The best forms of exercise are ones that challenge bodyweight strength and general coordination. Having a healthy balance between the two is important, because people that just go to the gym to lift weights end up having very heavy, muscular, un-athletic bodies. The average bodybuilder couldn't run a triathlon, perform bodyweight exercises well, and doesn't necessarily have good general coordination. The exercise that you do should be applicable to real life, and the primary focus shouldn't be your body's aesthetics. Aesthetics are important, but it's vain to sacrifice function for it.

The word 'gymnastics' refers to a broad number of exercises performed on various apparatuses, most of which first conceived of by the German Johann Christoph Friedrich Gutsmuths. Gustmuths' book Gymnastic for the Youth has a title referencing book 3 of Plato's Republic, where Socrates dialogues about the necessary duties of the youth, for which the two fundamental ones aside from basic education are gymnastics and music. It was this spirit towards physical education that Gutsmuths wanted to instantiate in the German youth.

The apparatuses that Gutsmuths designed are simple, minimalistic, and consider the necessary components for building a well rounded physique. Two hanging rings, a single horizontal bar, two parallel bars, are some examples of simple and effective design for exercise. Nazi Germany eventually decided to incorporate these apparatuses in their youth fitness program, and trained this primitive form of gymnastics thoroughly, winning the 1936 Olympics in the sport. The invention of these apparatuses are purely in the spirit of the Greeks. The 1936 Olympics featured a torch relay from Greece into Germany, the 'passing of the torch' between the two countries. Modern gymnastics apparatuses are the concise conclusion of the Greeks' vision of exercise.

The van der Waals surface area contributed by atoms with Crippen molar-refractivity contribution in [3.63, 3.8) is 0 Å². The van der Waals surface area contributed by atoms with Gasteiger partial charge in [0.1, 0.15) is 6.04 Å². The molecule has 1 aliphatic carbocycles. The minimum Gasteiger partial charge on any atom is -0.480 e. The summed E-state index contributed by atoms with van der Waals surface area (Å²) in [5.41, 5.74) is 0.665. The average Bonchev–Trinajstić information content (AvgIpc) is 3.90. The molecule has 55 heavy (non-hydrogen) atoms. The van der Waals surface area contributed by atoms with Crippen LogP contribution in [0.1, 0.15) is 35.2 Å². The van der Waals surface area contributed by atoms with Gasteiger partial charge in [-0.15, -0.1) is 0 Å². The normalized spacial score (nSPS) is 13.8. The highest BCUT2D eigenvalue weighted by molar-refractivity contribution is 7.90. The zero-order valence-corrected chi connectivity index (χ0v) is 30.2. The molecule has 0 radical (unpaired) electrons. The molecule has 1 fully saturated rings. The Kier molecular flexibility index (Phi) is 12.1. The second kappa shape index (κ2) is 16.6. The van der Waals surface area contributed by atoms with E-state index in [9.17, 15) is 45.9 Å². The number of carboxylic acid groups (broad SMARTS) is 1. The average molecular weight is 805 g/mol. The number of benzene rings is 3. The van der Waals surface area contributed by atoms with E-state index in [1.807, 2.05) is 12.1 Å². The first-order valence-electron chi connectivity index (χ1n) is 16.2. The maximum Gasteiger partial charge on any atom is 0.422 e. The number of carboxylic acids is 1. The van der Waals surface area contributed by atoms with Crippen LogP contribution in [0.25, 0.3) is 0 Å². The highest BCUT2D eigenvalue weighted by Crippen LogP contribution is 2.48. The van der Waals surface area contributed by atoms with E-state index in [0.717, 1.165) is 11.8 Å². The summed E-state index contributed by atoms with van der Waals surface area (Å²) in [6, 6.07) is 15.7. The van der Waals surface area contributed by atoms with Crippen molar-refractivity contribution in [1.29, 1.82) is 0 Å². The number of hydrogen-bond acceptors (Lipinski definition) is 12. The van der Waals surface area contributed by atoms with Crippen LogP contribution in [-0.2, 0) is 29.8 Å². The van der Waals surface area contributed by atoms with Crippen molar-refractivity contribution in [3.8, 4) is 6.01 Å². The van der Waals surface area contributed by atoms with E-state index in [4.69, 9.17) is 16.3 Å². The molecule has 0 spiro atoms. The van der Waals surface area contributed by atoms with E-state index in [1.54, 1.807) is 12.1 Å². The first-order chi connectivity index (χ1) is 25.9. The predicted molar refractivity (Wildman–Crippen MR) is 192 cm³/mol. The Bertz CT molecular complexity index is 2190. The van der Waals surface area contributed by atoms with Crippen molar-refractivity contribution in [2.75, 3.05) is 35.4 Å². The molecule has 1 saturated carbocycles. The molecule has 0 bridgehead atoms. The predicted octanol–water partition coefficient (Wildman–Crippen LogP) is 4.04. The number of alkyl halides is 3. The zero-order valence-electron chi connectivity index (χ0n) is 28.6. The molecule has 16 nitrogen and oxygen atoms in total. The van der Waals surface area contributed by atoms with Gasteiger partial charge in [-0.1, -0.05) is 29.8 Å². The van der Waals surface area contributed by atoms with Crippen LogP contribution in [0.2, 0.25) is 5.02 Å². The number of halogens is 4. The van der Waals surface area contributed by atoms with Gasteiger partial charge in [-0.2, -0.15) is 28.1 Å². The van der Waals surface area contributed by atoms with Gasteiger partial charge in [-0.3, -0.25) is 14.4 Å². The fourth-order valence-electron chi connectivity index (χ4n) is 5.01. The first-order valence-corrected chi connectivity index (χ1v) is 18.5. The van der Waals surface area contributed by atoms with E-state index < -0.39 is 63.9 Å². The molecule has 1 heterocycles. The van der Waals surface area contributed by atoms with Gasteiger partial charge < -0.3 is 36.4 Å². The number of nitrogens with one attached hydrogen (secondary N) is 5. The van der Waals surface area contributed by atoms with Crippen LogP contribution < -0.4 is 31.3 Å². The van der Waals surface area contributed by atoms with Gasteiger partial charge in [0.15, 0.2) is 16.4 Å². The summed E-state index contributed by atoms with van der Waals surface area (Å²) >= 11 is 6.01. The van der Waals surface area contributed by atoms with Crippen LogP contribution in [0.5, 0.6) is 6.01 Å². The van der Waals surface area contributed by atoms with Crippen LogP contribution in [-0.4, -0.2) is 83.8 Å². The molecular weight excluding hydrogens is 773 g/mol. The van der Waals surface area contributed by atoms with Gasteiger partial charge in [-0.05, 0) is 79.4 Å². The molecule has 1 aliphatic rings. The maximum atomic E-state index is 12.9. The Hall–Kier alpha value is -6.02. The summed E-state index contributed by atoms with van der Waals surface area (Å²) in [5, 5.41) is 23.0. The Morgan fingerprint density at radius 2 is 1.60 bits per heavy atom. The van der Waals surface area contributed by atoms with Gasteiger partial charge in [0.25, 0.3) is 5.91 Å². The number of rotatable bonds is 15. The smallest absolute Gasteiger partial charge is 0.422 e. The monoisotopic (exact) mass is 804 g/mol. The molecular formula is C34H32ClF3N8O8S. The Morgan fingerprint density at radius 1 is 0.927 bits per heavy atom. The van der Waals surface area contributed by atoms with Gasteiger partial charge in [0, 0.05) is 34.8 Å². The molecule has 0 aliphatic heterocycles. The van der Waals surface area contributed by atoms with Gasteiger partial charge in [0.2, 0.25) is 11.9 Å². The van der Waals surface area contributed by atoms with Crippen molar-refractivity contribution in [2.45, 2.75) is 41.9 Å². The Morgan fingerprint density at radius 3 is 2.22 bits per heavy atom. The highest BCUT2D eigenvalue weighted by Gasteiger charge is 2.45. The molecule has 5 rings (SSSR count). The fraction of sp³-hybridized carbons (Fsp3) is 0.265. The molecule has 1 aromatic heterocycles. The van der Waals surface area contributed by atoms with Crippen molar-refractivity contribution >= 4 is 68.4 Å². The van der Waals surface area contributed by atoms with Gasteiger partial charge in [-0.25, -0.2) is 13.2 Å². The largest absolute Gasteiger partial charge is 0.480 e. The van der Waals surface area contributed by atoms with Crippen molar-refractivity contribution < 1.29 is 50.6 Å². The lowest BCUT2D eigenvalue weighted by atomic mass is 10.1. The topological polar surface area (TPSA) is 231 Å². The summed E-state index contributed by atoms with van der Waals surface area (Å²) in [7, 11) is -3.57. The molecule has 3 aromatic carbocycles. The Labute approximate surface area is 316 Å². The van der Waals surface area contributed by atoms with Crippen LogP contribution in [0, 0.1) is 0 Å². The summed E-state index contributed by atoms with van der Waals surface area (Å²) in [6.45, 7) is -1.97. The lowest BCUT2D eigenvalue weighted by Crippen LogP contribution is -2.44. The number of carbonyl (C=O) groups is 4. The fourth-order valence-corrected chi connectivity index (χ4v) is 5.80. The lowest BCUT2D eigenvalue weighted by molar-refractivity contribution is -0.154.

Archery used to be the single most important skill in warfare along with equestrianism. The Mongol Empire managed to expand out onto almost the entire continent of Asia due to their superiority in both of these skills alone. Modern archery is performed stationary with compound bows, bows with much stiffer limbs than the recurved Mongol bow. In stationary aiming, the compound bow's stiffer limbs give it superior accuracy, but there would be many disadvantages to using one in an actual setting of warfare.

Modern compound bows.

Using the archaic recurved and reflex bows designed by Mongols, Manchus, and Koreans, incentivizing the skills that they would've seen fit (speed of the draw, ability to re-adjust movement, overall stability) will greatly improve hand-eye coordianation.

Mongol recurve bows.

Depending on the draw-weight, it can also be a remarkable back exercise. Recurve and reflex bows are designed to be lighter, and have more dynamic movement than a modern compund bow. A recurve bow is strung to tips that are curving away from an archer, a reflex bow is one that, when unstrung, curls in on itself making a circle. You can have a bow that is both reflex and recurve, such as the Korean Gakgung, one of the most impressive early bow designs. While modern archery has its interests, ancient archery is certainly a noble craft to take up in exercise.